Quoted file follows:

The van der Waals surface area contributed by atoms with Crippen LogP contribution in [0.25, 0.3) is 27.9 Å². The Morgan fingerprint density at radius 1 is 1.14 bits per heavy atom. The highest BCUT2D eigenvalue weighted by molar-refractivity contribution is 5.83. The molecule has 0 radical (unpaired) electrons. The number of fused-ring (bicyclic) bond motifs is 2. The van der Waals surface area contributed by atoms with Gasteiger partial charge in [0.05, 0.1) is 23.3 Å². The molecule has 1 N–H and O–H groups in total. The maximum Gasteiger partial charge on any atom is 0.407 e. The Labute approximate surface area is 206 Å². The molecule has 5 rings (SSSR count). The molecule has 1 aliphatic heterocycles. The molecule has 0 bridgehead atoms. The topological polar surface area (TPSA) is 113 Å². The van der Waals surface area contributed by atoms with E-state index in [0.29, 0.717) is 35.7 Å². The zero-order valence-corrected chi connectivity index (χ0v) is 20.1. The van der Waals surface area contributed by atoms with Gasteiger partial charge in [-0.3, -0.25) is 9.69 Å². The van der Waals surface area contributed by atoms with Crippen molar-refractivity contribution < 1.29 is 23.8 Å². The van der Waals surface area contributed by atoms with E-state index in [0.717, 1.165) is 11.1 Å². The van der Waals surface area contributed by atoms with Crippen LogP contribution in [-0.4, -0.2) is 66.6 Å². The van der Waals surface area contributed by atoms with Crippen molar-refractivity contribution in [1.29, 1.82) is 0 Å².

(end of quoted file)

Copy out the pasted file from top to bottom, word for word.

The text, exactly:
The van der Waals surface area contributed by atoms with Crippen LogP contribution in [0.25, 0.3) is 27.9 Å². The Morgan fingerprint density at radius 1 is 1.14 bits per heavy atom. The highest BCUT2D eigenvalue weighted by molar-refractivity contribution is 5.83. The molecule has 0 radical (unpaired) electrons. The number of fused-ring (bicyclic) bond motifs is 2. The van der Waals surface area contributed by atoms with Gasteiger partial charge in [0.05, 0.1) is 23.3 Å². The molecule has 1 N–H and O–H groups in total. The maximum Gasteiger partial charge on any atom is 0.407 e. The Labute approximate surface area is 206 Å². The molecule has 5 rings (SSSR count). The molecule has 1 aliphatic heterocycles. The molecule has 0 bridgehead atoms. The topological polar surface area (TPSA) is 113 Å². The van der Waals surface area contributed by atoms with E-state index in [0.29, 0.717) is 35.7 Å². The zero-order valence-corrected chi connectivity index (χ0v) is 20.1. The van der Waals surface area contributed by atoms with Gasteiger partial charge in [-0.3, -0.25) is 9.69 Å². The van der Waals surface area contributed by atoms with Crippen molar-refractivity contribution < 1.29 is 23.8 Å². The van der Waals surface area contributed by atoms with E-state index in [0.717, 1.165) is 11.1 Å². The van der Waals surface area contributed by atoms with Crippen LogP contribution in [-0.4, -0.2) is 66.6 Å². The van der Waals surface area contributed by atoms with Crippen molar-refractivity contribution in [1.29, 1.82) is 0 Å².